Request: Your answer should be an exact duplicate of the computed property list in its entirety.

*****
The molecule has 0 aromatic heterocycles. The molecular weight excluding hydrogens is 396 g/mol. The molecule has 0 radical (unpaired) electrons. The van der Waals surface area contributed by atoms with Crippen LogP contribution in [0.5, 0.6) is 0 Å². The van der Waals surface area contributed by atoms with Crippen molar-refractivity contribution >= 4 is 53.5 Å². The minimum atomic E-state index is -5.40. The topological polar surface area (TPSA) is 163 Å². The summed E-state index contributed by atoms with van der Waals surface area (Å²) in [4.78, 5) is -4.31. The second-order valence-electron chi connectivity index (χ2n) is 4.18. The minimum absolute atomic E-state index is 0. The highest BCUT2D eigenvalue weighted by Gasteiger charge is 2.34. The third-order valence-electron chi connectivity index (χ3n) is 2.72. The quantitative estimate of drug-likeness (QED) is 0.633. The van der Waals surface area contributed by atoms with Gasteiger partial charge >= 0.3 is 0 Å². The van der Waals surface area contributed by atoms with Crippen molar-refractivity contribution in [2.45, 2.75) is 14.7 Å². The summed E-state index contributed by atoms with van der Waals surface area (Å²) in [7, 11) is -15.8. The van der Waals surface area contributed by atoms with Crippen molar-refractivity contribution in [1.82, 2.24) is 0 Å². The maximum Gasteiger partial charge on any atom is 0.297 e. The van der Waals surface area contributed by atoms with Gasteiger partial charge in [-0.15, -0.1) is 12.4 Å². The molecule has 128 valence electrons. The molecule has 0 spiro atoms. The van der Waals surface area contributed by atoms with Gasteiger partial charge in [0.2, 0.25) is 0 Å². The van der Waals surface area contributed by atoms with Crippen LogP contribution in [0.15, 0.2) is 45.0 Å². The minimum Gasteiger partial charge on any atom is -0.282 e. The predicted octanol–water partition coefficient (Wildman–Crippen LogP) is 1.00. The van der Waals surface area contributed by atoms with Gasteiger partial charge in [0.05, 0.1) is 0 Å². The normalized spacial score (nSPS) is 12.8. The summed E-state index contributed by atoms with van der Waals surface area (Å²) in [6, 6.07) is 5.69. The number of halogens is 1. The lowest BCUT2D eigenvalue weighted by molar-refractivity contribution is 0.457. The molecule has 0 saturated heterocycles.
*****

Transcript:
The molecule has 0 aromatic heterocycles. The molecular weight excluding hydrogens is 396 g/mol. The molecule has 0 radical (unpaired) electrons. The van der Waals surface area contributed by atoms with Crippen LogP contribution in [0.5, 0.6) is 0 Å². The van der Waals surface area contributed by atoms with Crippen molar-refractivity contribution >= 4 is 53.5 Å². The minimum atomic E-state index is -5.40. The topological polar surface area (TPSA) is 163 Å². The summed E-state index contributed by atoms with van der Waals surface area (Å²) in [4.78, 5) is -4.31. The second-order valence-electron chi connectivity index (χ2n) is 4.18. The minimum absolute atomic E-state index is 0. The highest BCUT2D eigenvalue weighted by Gasteiger charge is 2.34. The third-order valence-electron chi connectivity index (χ3n) is 2.72. The quantitative estimate of drug-likeness (QED) is 0.633. The van der Waals surface area contributed by atoms with Gasteiger partial charge >= 0.3 is 0 Å². The van der Waals surface area contributed by atoms with Crippen molar-refractivity contribution in [2.45, 2.75) is 14.7 Å². The summed E-state index contributed by atoms with van der Waals surface area (Å²) in [7, 11) is -15.8. The van der Waals surface area contributed by atoms with Crippen molar-refractivity contribution in [1.82, 2.24) is 0 Å². The maximum Gasteiger partial charge on any atom is 0.297 e. The van der Waals surface area contributed by atoms with Gasteiger partial charge in [-0.15, -0.1) is 12.4 Å². The molecule has 128 valence electrons. The molecule has 0 spiro atoms. The van der Waals surface area contributed by atoms with Gasteiger partial charge in [0.2, 0.25) is 0 Å². The van der Waals surface area contributed by atoms with Crippen LogP contribution in [0.15, 0.2) is 45.0 Å². The minimum Gasteiger partial charge on any atom is -0.282 e. The predicted octanol–water partition coefficient (Wildman–Crippen LogP) is 1.00. The van der Waals surface area contributed by atoms with Gasteiger partial charge in [0.05, 0.1) is 0 Å². The normalized spacial score (nSPS) is 12.8. The summed E-state index contributed by atoms with van der Waals surface area (Å²) in [6, 6.07) is 5.69. The number of halogens is 1. The lowest BCUT2D eigenvalue weighted by molar-refractivity contribution is 0.457. The molecule has 0 saturated heterocycles.